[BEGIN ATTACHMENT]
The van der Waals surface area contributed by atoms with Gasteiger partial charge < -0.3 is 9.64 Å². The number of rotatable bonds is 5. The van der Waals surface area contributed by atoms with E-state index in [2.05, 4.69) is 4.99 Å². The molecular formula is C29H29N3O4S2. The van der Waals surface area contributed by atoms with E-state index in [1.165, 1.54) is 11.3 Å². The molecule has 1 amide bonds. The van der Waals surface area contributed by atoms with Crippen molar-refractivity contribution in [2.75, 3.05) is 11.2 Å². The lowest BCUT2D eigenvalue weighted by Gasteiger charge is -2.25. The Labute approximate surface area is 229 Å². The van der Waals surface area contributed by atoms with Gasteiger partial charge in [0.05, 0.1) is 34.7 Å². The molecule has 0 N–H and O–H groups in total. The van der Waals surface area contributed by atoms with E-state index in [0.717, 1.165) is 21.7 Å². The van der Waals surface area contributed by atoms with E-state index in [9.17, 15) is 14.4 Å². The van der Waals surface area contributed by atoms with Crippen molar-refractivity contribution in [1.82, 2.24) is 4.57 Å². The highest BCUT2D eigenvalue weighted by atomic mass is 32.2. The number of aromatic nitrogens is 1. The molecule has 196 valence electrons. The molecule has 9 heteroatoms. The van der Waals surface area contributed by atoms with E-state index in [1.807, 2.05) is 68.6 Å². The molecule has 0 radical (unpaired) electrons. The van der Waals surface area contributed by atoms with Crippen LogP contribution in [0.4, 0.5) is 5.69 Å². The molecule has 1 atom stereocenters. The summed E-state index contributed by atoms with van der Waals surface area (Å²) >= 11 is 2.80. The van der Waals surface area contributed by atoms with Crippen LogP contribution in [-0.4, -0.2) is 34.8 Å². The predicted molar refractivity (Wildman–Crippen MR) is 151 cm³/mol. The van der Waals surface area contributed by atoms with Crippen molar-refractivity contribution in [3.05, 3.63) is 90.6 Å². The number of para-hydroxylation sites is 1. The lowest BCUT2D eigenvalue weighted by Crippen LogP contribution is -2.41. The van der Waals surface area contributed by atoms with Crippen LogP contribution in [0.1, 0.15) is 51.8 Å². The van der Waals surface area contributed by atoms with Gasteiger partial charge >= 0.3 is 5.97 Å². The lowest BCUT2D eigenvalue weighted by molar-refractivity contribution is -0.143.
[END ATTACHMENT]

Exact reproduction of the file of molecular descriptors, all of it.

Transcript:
The van der Waals surface area contributed by atoms with Gasteiger partial charge < -0.3 is 9.64 Å². The number of rotatable bonds is 5. The van der Waals surface area contributed by atoms with E-state index in [2.05, 4.69) is 4.99 Å². The molecular formula is C29H29N3O4S2. The van der Waals surface area contributed by atoms with E-state index in [1.165, 1.54) is 11.3 Å². The molecule has 1 amide bonds. The van der Waals surface area contributed by atoms with Crippen molar-refractivity contribution in [2.75, 3.05) is 11.2 Å². The lowest BCUT2D eigenvalue weighted by Gasteiger charge is -2.25. The Labute approximate surface area is 229 Å². The van der Waals surface area contributed by atoms with Gasteiger partial charge in [0.05, 0.1) is 34.7 Å². The molecule has 0 N–H and O–H groups in total. The van der Waals surface area contributed by atoms with E-state index in [0.717, 1.165) is 21.7 Å². The van der Waals surface area contributed by atoms with E-state index in [9.17, 15) is 14.4 Å². The van der Waals surface area contributed by atoms with Crippen molar-refractivity contribution in [1.82, 2.24) is 4.57 Å². The highest BCUT2D eigenvalue weighted by atomic mass is 32.2. The number of aromatic nitrogens is 1. The molecule has 196 valence electrons. The molecule has 9 heteroatoms. The van der Waals surface area contributed by atoms with E-state index in [1.807, 2.05) is 68.6 Å². The molecule has 0 radical (unpaired) electrons. The van der Waals surface area contributed by atoms with Crippen LogP contribution in [0.4, 0.5) is 5.69 Å². The molecule has 1 atom stereocenters. The summed E-state index contributed by atoms with van der Waals surface area (Å²) >= 11 is 2.80. The van der Waals surface area contributed by atoms with Crippen LogP contribution in [-0.4, -0.2) is 34.8 Å². The predicted molar refractivity (Wildman–Crippen MR) is 151 cm³/mol. The van der Waals surface area contributed by atoms with Crippen molar-refractivity contribution in [3.05, 3.63) is 90.6 Å². The number of para-hydroxylation sites is 1. The lowest BCUT2D eigenvalue weighted by Crippen LogP contribution is -2.41. The van der Waals surface area contributed by atoms with Crippen LogP contribution in [0.1, 0.15) is 51.8 Å². The van der Waals surface area contributed by atoms with Gasteiger partial charge >= 0.3 is 5.97 Å². The lowest BCUT2D eigenvalue weighted by molar-refractivity contribution is -0.143.